This week in Maker Movement news, teachers advocate for federal support of science, there are new innovations in 3D printing, and female scientists hope to inspire young girls. Read more about the most exciting developments in technology, science, and education below.
On April 22, 2017, educators, scientists, and citizens across the nation took part in the March for Science. The event called attention to the importance of science in general, as well as the importance of federal financial support for science programs. Participants also advocated for “evidence-based policymaking” decisions. This article outlines what effect marchers hope the event will have on STEM education — as well as how important law and policy are for influencing science education.
For a long time, 3D printers have enabled people to print plastic objects. Recently, however, a new method was developed that is allowing people to 3D print glass. The method was developed by a team at the Karlsruhe Institute of Technology, who figured out how to use high-purity quartz glass and a small amount of liquid polymer in order to create the printing material. 3D printed glass is cured by light and finished with a solvent bath. Experts believe that 3D printed glass will help in a variety of research fields, including data transmission, biotechnology, and more.
Stats show that science and tech are both heavily male-dominated fields. This article from the Huffington Post aggregates several outstanding science blogs started by females, who may inspire younger girls to maintain an interest in STEM education. Blogs included are The Culture of Chemistry by Michelle Francl-Donnay, STEMinist by Ann Hoang, and an astronomy blog by Emily Levesque (and more). These blogs help show younger girls just what interesting and powerful work females are capable of in science.
One strategy for running successful STEAM programs in K-12 schools is to partner with institutions of higher learning. This article describes several school and university partnerships, as well as the benefits for both institutions. It then offers insight into how many of those partnerships work, so that other schools across the country can pursue them. Some of the programs discussed in the article include the Center for K12 STEM Education at NYU Tandon School of Engineering, the Nord Anglia Education and Massachusetts Institute of Technology partnership, and the University of Arkansas Fort Smith’s “Adopt-a-Professor Program,” which pairs professors with local K-12 teachers.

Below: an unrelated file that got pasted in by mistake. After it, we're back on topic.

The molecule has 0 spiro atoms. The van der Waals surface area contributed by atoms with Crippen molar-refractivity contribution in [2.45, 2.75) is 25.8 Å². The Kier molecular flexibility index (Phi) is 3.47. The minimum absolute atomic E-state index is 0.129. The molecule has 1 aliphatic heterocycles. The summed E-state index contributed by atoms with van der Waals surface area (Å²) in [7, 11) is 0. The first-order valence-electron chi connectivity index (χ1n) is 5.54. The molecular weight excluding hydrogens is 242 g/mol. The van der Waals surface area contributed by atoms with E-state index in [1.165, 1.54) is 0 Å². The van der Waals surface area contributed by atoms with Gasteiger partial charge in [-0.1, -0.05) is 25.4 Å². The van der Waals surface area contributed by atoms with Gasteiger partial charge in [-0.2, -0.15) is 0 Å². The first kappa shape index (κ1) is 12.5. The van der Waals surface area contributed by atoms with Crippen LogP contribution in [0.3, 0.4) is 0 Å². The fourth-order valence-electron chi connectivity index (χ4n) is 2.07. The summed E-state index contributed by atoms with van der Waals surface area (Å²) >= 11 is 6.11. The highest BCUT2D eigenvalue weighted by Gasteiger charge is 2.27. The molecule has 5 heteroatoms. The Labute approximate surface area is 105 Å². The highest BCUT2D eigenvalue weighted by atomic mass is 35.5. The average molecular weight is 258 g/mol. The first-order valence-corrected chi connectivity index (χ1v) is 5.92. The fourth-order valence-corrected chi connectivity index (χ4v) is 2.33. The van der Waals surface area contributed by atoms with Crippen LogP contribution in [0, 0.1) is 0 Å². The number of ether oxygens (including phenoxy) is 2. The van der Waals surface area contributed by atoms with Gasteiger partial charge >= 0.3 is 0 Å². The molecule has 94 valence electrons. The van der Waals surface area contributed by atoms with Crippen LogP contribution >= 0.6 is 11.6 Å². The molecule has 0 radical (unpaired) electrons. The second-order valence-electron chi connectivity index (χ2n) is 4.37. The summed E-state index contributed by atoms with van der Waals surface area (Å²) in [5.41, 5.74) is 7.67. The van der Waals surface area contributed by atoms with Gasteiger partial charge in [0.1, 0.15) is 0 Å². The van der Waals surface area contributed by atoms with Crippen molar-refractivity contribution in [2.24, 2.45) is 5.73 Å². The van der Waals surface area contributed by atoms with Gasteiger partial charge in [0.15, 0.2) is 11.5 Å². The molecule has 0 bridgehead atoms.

3D printing can have a huge impact in the classroom, as it allows students to explore their creativity, handle objects they previously could not have access to, and better understand storytelling. However, for teachers that aren’t tech-focused, using and teaching 3D printing can be overwhelming. For that reason, MakerBot has started a program to help teachers better understand and use 3D printers in their classrooms: the MakerBot Educators program. Since launching the program earlier this year, MakerBot has received more than 100 applications to join it, and the membership is continuing to grow. This article outlines the basics of the program, as well as how teachers can benefit from joining. It also gives information about how 3D printing can be used in non-tech/science classes, including for literature, in kindergartens, and more.
If you are a teaching who is looking to implement STEM education in the classroom, check out Tinkercad. Tinkercad is a simple, online 3D design and 3D printing app that can help students of all ages and backgrounds get involved in the Maker Movement.